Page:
My humble suggestion would be to let SB 115 die and re-train the staff. Leave open carriers alone. There will be no more lawsuits, no embarrassing hearings, no library secrets revealed in the press (and there are plenty coming), and no protests.
Ideally, we would love to see concealed carry in public buildings decriminalized totally, but America needs another decade before guns in the hands of law-abiding citizens is fully destigmatized, no matter how much money Mr. Bloomberg spends. Remember, if any of this ever goes to the Supreme Court and we win, that’s a forever thing. Can’t beat that trump card! The best thing for Denis and Bilbray-Axelrod and the libraries is to simply let SB 115 die. If not, pro-gunners will win, even if it is only a moral victory.
A whole host of anti-gun legislators want to deprive you of your civil immunity in justified, legal uses of deadly force (self-defense shooting) and subjected you to a hellish ordeal so a criminal or his family can score some cash from your misfortune. Under current law, if you legally shoot someone in self-defense, your attacker or his surviving family cannot sue you. Democrats hate that fact. Having a majority, every last stop of honor and decency has been removed from the Democrat’s agenda.
SB-254 is a bald-faced attempt at turning you into a helpless victim, not only to the legal system, but your assailant as well. The anti-gunners want you too terrified by the consequences of being drug into court by an unscrupulous attorney to carry or use a gun, should your life depend on it. They would rather have you dead, beaten, or raped than, heaven forbid, one of their potential voters from not to show up at the polls.
While castle doctrine and no duty to retreat isn't yet under attack, this is the first step in dismantling your right to armed self-defense. Remember the lesson of If You Give a Mouse a Cookie…
Tell them NO! We cannot let them get away with their unceasing bullshit. Comment on the bill now! And in 2018, make the Democrats pay for their relentless anti-gun, anti-American agenda and send them packing their office.
Comment anonymously and vote here (select SB254 and “Against”)
Well, Nevadans have spoken and called “bullshit” on SB 115, the library gun free zone/open carry revenge bill. At 621/Against to 89/For (as of Tuesday, 3/8 at 7 PM), Nevadans do not want libraries to become free fire zones for criminals.
I noticed an odd pattern: many of the comments to the Legislature mentioned open carry, which aside from this blog, I didn’t see mentioned anywhere in the media. Hmm… Where did they get that little tid-bit of information? Seems to me word has been spreading in the library community asking people to comment on the bill along with a “preview” of what the bill says.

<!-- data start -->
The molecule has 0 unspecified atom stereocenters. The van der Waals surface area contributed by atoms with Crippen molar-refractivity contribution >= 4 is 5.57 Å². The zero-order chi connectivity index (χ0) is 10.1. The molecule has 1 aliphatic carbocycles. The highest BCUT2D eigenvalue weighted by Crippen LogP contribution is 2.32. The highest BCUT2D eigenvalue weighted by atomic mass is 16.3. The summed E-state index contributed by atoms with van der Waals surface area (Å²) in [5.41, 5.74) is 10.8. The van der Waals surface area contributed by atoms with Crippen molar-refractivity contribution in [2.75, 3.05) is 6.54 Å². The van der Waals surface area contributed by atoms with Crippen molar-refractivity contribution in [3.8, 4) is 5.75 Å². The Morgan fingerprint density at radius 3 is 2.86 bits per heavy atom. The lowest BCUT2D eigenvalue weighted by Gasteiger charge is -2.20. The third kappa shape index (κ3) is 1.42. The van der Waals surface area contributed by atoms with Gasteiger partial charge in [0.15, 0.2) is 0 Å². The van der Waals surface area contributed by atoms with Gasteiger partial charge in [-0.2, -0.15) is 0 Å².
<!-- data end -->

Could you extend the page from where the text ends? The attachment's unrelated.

The only logical place open carry came from to make it into these comments are people inside the libraries, particularly LVCCLD, with working knowledge of the issue. Funny how even these library folks know this is about the open carriers who stood against the multiple and continuous violations of the law and not some “oversight” like Senator Denis keeps trying to claim.
Most of the “for” comments are boilerplate crap I won’t bother with, but here are some gems I thought were worth sharing. Watch the video for commentary and be sure to stop by and read the comments in full yourself. Maybe even leave one!
My husband and I offer support to SB115. My husband works for LVCCLD on Tropicana near Boulder Highway. As the Ast Branch Mgr and tallest guy in the place, he's often called to support security in trespassing patrons who violate library policy. His car has been vandalized twice (keyed all down the sides and tires slashed), both on days (or the day after) he has trespassed patrons with serious infractions. Being a librarian shouldn't be a job that carries risk of serious harm. As an employee of the district, and as a wife, we want libraries to be a safe, weapon-free zone.
I'm a librarian, and I can tell you that guns and dangerous weapons have no place in or near a public library (or any library for that matter). The public library is considered a safe zone for children and for adults. We cannot compromise the safety of our libraries by allowing firearms or dangerous weapons in or near our libraries. Absolutely not. If a guard has permission to carry, that is fine, but it must be confined to those people who obtain special permission. This is just COMMON SENSE, people!
There should be a gun free zone for all Libraries. We as Americans should be guaranteed areas that safe from fanatical people who feel they must pack weapons to defend themselves. We no longer live in the Wild Wild West and require a pair of 6 shooters strapped to each leg as Nevada Firearms Coalition would have you believe. We live in a polite society that one would hope could debate a problem or instance with words and not bullets. There are plenty of other places that the gun radicals can pack their guns openly and intimidate the mass populous--the library should not be one of them. ALL Public buildings should be off limits to weapons.